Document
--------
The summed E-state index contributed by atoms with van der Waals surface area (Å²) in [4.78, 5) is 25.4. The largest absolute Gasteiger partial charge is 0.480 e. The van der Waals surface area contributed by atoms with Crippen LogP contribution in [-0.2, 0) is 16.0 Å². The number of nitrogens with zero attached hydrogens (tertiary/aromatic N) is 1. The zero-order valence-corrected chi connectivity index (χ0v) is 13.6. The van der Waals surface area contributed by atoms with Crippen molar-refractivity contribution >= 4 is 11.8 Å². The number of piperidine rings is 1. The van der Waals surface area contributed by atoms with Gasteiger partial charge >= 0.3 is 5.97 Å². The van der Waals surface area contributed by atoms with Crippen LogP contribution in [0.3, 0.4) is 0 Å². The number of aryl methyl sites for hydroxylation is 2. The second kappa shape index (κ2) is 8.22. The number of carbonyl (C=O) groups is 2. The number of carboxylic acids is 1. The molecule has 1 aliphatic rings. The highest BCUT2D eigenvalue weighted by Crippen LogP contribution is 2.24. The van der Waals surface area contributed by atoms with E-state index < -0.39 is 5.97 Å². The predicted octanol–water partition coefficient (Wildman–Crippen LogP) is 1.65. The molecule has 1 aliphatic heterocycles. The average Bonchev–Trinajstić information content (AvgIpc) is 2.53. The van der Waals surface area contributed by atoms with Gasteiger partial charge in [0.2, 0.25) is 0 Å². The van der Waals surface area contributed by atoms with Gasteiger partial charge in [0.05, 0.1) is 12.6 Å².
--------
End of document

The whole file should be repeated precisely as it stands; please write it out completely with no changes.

The summed E-state index contributed by atoms with van der Waals surface area (Å²) in [4.78, 5) is 25.4. The largest absolute Gasteiger partial charge is 0.480 e. The van der Waals surface area contributed by atoms with Crippen LogP contribution in [-0.2, 0) is 16.0 Å². The number of nitrogens with zero attached hydrogens (tertiary/aromatic N) is 1. The zero-order valence-corrected chi connectivity index (χ0v) is 13.6. The van der Waals surface area contributed by atoms with Crippen molar-refractivity contribution >= 4 is 11.8 Å². The number of piperidine rings is 1. The van der Waals surface area contributed by atoms with Gasteiger partial charge >= 0.3 is 5.97 Å². The van der Waals surface area contributed by atoms with Crippen LogP contribution in [0.3, 0.4) is 0 Å². The number of aryl methyl sites for hydroxylation is 2. The second kappa shape index (κ2) is 8.22. The number of carbonyl (C=O) groups is 2. The number of carboxylic acids is 1. The molecule has 1 aliphatic rings. The highest BCUT2D eigenvalue weighted by Crippen LogP contribution is 2.24. The van der Waals surface area contributed by atoms with E-state index < -0.39 is 5.97 Å². The predicted octanol–water partition coefficient (Wildman–Crippen LogP) is 1.65. The molecule has 1 aliphatic heterocycles. The average Bonchev–Trinajstić information content (AvgIpc) is 2.53. The van der Waals surface area contributed by atoms with Gasteiger partial charge in [0.2, 0.25) is 0 Å². The van der Waals surface area contributed by atoms with Gasteiger partial charge in [0.05, 0.1) is 12.6 Å².